Daily briefing

10 things you need to know today: June 30, 2018

DOJ says migrant families can be detained as long as prosecution requires, 50,000 expected at Washington immigration protest, and more


DOJ says migrant families can be detained as long as prosecution requires

The Justice Department said in a district court filing Friday the Trump administration can detain migrant families intact at the border for as long as it takes to prosecute them. The claim came in response to a Tuesday court ruling prohibiting family separations and requiring immigrant children currently separated from their parents to be reunited with them within 30 days. Because of the ban, the DOJ argued, the administration can now disregard the 1997 Flores agreement that prohibited the federal detention of children for longer than 20 days.


50,000 expected at Washington immigration protest

The National Park Service expects some 50,000 people to protest outside the White House and the Department of Justice on Saturday, rallying against the Trump administration's immigration policy. Planned in less than two weeks, the protest will feature speakers including Hamilton creator Lin-Manuel Miranda, actor America Ferrera, and survivors of the Holocaust. About 600 additional protests are planned nationwide. "I'm not a radical, and I'm not an activist," said Portland demonstrator Kate Sharaf. "I just reached a point where I felt I had to do more."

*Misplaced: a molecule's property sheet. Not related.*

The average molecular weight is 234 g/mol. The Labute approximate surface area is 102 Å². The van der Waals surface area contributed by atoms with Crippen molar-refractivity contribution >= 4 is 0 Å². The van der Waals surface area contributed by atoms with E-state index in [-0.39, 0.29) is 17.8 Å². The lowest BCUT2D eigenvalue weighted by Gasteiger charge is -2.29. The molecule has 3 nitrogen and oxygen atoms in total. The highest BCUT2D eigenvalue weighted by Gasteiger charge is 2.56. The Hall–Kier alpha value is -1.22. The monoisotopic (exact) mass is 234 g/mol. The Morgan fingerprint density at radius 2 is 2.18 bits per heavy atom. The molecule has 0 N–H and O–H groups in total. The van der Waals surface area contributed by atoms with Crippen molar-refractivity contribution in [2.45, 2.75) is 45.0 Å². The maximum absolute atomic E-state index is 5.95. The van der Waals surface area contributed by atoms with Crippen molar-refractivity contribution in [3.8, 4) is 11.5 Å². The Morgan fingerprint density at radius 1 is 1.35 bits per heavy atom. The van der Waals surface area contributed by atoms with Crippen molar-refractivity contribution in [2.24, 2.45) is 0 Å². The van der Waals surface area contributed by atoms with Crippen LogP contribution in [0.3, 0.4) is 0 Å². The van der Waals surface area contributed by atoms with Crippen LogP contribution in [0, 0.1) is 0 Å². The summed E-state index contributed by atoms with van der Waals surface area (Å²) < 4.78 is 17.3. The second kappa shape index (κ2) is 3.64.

Trump says he'll announce his Supreme Court nominee on July 9

President Trump said Friday he'll announce his pick to replace retiring Supreme Court Justice Anthony Kennedy on July 9. "I've got it narrowed to about five," the president said, adding that his short list includes two women. The GOP controls only 51 Senate seats, and the White House announced late Thursday Trump met with three red state Democratic senators who voted to confirm Justice Neil Gorsuch — Joe Donnelly (Ind.), Heidi Heitkamp (N.D.), and Joe Manchin (W.Va.). Democrats worry that Trump's nominee will overturn Roe v. Wade, while Republicans are hoping to fast-track the confirmation ahead of the November midterms.


Calls mount to abolish ICE after border fiasco

New York City Mayor Bill de Blasio (D) joined the chorus of calls to abolish the U.S. Immigration Customs and Enforcement (ICE) agency on Friday, one day after Sen. Kirsten Gillibrand (D-N.Y.) told CNN she believes ICE has become "a deportation force." The mounting criticism follows the Trump administration's discontinued policy of separating immigrant children from their parents at the border. "As far as these senators and congressmen vilifying ICE and the border patrol," ICE Director Thomas Homan said on Fox & Friends Friday, "sir, go strap a gun to your hip. Stand on those lines."


Trump tweets 'zero chance' of abolishing ICE

President Trump on Twitter Saturday slammed proposals to shut down Immigration and Customs Enforcement (ICE). "The Democrats are making a strong push to abolish ICE, one of the smartest, toughest and most spirited law enforcement groups of men and women that I have ever seen," Trump wrote. Directly addressing ICE agents, he added, "The radical left Dems want you out. Next it will be all police. Zero chance, It will never happen!" The New York Times reported Thursday 19 ICE agents sent a letter to Homeland Security Secretary Kirstjen Nielsen asking her to dissolve their agency.